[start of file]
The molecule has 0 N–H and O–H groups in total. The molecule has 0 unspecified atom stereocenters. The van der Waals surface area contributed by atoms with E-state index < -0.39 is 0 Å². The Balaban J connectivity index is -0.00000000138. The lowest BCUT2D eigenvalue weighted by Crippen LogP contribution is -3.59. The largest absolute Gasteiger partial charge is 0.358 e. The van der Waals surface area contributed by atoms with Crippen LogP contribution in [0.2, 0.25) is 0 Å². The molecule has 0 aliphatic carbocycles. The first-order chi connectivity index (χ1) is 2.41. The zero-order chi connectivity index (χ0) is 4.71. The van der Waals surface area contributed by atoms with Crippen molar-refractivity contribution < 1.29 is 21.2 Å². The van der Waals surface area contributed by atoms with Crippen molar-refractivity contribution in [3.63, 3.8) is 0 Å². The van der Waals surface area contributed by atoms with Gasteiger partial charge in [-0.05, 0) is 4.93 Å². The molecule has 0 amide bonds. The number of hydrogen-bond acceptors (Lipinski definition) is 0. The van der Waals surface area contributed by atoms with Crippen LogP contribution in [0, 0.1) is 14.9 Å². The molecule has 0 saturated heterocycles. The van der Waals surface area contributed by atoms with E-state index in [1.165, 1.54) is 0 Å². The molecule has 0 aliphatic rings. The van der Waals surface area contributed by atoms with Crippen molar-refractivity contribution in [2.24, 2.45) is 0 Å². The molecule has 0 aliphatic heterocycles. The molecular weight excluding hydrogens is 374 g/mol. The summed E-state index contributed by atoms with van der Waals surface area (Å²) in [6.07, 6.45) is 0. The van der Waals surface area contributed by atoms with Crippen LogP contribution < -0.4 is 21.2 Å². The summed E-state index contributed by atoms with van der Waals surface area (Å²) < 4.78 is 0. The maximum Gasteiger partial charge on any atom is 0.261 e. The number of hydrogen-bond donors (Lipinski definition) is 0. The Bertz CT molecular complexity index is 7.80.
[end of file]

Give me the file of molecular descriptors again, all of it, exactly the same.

The molecule has 0 N–H and O–H groups in total. The molecule has 0 unspecified atom stereocenters. The van der Waals surface area contributed by atoms with E-state index < -0.39 is 0 Å². The Balaban J connectivity index is -0.00000000138. The lowest BCUT2D eigenvalue weighted by Crippen LogP contribution is -3.59. The largest absolute Gasteiger partial charge is 0.358 e. The van der Waals surface area contributed by atoms with Crippen LogP contribution in [0.2, 0.25) is 0 Å². The molecule has 0 aliphatic carbocycles. The first-order chi connectivity index (χ1) is 2.41. The zero-order chi connectivity index (χ0) is 4.71. The van der Waals surface area contributed by atoms with Crippen molar-refractivity contribution < 1.29 is 21.2 Å². The van der Waals surface area contributed by atoms with Crippen molar-refractivity contribution in [3.63, 3.8) is 0 Å². The van der Waals surface area contributed by atoms with Gasteiger partial charge in [-0.05, 0) is 4.93 Å². The molecule has 0 amide bonds. The number of hydrogen-bond acceptors (Lipinski definition) is 0. The van der Waals surface area contributed by atoms with Crippen LogP contribution in [0, 0.1) is 14.9 Å². The molecule has 0 saturated heterocycles. The van der Waals surface area contributed by atoms with E-state index in [1.165, 1.54) is 0 Å². The molecule has 0 aliphatic rings. The van der Waals surface area contributed by atoms with Crippen molar-refractivity contribution in [2.24, 2.45) is 0 Å². The molecule has 0 aliphatic heterocycles. The molecular weight excluding hydrogens is 374 g/mol. The summed E-state index contributed by atoms with van der Waals surface area (Å²) in [6.07, 6.45) is 0. The van der Waals surface area contributed by atoms with Crippen LogP contribution < -0.4 is 21.2 Å². The summed E-state index contributed by atoms with van der Waals surface area (Å²) < 4.78 is 0. The maximum Gasteiger partial charge on any atom is 0.261 e. The number of hydrogen-bond donors (Lipinski definition) is 0. The Bertz CT molecular complexity index is 7.80.